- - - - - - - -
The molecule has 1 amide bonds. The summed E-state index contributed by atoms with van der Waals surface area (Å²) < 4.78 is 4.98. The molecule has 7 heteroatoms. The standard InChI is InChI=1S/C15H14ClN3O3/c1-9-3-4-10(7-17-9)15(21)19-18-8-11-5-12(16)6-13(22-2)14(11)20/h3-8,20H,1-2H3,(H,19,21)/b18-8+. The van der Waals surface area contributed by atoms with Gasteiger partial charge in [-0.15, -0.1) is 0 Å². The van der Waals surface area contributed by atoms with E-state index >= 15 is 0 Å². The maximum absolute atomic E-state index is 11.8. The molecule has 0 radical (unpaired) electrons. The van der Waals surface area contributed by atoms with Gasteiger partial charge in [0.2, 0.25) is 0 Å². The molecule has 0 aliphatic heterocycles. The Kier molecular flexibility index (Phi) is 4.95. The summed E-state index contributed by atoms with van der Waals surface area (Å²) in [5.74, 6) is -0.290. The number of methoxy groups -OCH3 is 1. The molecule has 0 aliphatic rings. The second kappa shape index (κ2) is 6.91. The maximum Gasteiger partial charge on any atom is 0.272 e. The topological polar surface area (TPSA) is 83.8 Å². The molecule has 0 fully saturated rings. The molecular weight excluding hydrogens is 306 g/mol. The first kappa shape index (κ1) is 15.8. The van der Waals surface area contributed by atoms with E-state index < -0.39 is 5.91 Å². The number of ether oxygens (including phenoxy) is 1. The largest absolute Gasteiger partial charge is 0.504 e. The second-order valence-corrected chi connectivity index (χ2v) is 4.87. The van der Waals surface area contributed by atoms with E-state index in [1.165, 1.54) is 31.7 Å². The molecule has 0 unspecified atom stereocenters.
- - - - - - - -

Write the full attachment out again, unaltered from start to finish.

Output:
The molecule has 1 amide bonds. The summed E-state index contributed by atoms with van der Waals surface area (Å²) < 4.78 is 4.98. The molecule has 7 heteroatoms. The standard InChI is InChI=1S/C15H14ClN3O3/c1-9-3-4-10(7-17-9)15(21)19-18-8-11-5-12(16)6-13(22-2)14(11)20/h3-8,20H,1-2H3,(H,19,21)/b18-8+. The van der Waals surface area contributed by atoms with Gasteiger partial charge in [-0.15, -0.1) is 0 Å². The van der Waals surface area contributed by atoms with E-state index >= 15 is 0 Å². The maximum absolute atomic E-state index is 11.8. The molecule has 0 radical (unpaired) electrons. The van der Waals surface area contributed by atoms with Gasteiger partial charge in [0.2, 0.25) is 0 Å². The molecule has 0 aliphatic heterocycles. The Kier molecular flexibility index (Phi) is 4.95. The summed E-state index contributed by atoms with van der Waals surface area (Å²) in [5.74, 6) is -0.290. The number of methoxy groups -OCH3 is 1. The molecule has 0 aliphatic rings. The second kappa shape index (κ2) is 6.91. The maximum Gasteiger partial charge on any atom is 0.272 e. The topological polar surface area (TPSA) is 83.8 Å². The molecule has 0 fully saturated rings. The molecular weight excluding hydrogens is 306 g/mol. The first kappa shape index (κ1) is 15.8. The van der Waals surface area contributed by atoms with E-state index < -0.39 is 5.91 Å². The number of ether oxygens (including phenoxy) is 1. The largest absolute Gasteiger partial charge is 0.504 e. The second-order valence-corrected chi connectivity index (χ2v) is 4.87. The van der Waals surface area contributed by atoms with E-state index in [1.165, 1.54) is 31.7 Å². The molecule has 0 unspecified atom stereocenters.